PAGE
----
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NGO Urges SEC to Act on Transparency

  • Joe DeCapua

The fertile lands of Masisi in Eastern Congo contain important deposit of coltan, a metal which is needed for computer and mobile phone internal processors and which is subsequently booming on world market. One rebel group who controlled the resource-rich mountains said coltan made them 1 million dollars a month. (AP Photo/Arnaud Zajtman)
A watchdog group is calling on a U.S. agency to act quickly to ensure transparency in the oil, gas and mining sectors. If new rules are finally enacted, companies would have to disclose how much they pay governments for the commercial development of natural resources.

The Securities and Exchange Commission, SEC, has announced it plans to begin rule-making next year regarding legislation dating back to 2010. The Dodd-Frank Wall Street Reform and Consumer Protection Act was considered landmark legislation, demanding accountability from financial institutions and companies. However, it’s been plagued by a lack of funds and staff shortages. So, all of its elements have not been fully implemented.

But Section 1504 is of particular interest for those monitoring extraction industries, especially those in developing countries.

Jana Morgan, national coordinator for the group Publish What You Pay, said, “Section 1504 of the Dodd-Frank Act requires U.S. listed oil, gas and mining companies to publish their payments to the federal and foreign governments for access to natural resources.”

Morgan said it would have dual benefits.

“It will, one, benefit investors by giving them the information to better assess and mitigate risk. This is especially important as companies begin extracting in more and more politically unstable environments. And, two, it will provide citizens of resource rich countries with the information necessary to hold their governments accountable for the money coming in from natural resource extraction,” she said.

But despite being part of the 2010 legislation, the section has not taken effect. Before that can happen, formal rules and regulations must be in place. The SEC had actually published proposed rules for Section 1504 in 2012. That followed a long process of gathering information from industry, civil society and academics. By the time the SEC had acted, it was already one year overdue in making the announcement. And once finally available for comment and review, the rules were challenged.

Morgan said, “The oil industry in the United States – led by the American Petroleum Institute – filed a lawsuit against the Securities and Exchange Commission. And the rule was subsequently vacated and sent back to the SEC for revision. So, right now we’re in a waiting period for the Securities and Exchange Commission to take action to begin a rule-making for section 1504.”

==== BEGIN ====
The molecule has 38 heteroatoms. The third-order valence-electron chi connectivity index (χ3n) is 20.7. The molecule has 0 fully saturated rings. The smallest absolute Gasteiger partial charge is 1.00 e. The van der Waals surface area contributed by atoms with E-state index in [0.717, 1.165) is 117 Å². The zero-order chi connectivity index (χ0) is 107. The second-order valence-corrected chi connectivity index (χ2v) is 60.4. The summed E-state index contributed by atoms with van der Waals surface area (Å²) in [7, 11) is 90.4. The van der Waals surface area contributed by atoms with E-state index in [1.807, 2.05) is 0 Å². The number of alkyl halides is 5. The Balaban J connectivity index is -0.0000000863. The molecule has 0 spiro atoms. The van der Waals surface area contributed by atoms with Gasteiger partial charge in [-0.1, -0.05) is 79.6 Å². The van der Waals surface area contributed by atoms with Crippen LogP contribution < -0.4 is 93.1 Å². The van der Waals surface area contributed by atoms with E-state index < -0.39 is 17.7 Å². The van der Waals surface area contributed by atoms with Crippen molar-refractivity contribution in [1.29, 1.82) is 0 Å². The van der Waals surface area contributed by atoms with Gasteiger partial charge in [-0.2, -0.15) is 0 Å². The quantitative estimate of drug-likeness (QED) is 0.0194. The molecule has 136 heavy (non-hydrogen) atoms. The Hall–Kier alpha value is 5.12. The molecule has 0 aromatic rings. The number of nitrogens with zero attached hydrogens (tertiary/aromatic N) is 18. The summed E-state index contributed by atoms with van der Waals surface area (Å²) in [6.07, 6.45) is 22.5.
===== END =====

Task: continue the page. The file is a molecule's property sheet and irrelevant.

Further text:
The SEC recently announced that as part of its official agenda, a rule-making process could begin in March of 2015. Morgan said that while the SEC recognizes the issue as a priority, it’s moving much too slowly.

“Publish What You Pay feels like this timeline is simply not aggressive enough. One of the reasons for that is that transparency disclosure legislation has begun to move forward all over the world. We’ve seen the European Union develop mandatory disclosure requirements that actually even go further than Section 1504 in that they require logging companies, in addition to oil, gas and mining companies,” she said.

The group wants the SEC to act much sooner – since the process could take more than a year to complete. Once published, there’s a comment and review period. And there’s always the possibility of another lawsuit.

“We’ve asked that the SEC to come out with a proposed rule before the end of this year. And we believe that the SEC – based on the previous rule-making and the information that we’ve put forward more recently – has all of the information necessary to do that,” said Morgan.

What happens in Washington, she said, will have major implications for many developing countries.

“For too long oil, gas and mining companies have been allowed to deal with the governments of resource-rich countries in relative secrecy. And the consequences have been devastating as these countries continue to fall prey to – what is known – as the resource curse. And the resource curse is a paradoxical situation in which countries rich in natural resources struggle with some of the most entrenched poverty and corruption on the planet.”

One example, she said, is the Democratic Republic of Congo.

“The DRC is one of the most resource-rich countries in the world with potentially $24-trillion worth of untapped minerals beneath its soil – including 30-percent of the world’s diamonds and 70-percent of the world’s coltan. Yet the DRC ranks second to last on the U.N.’s Human Development Index. And over 70-percent of the population lives in absolute poverty,” she said.

Publish What You Pay says in April, 500 civil society organizations from 40 countries wrote to the Securities and Exchange Commission. They urged it to act on transparency in the extraction sector.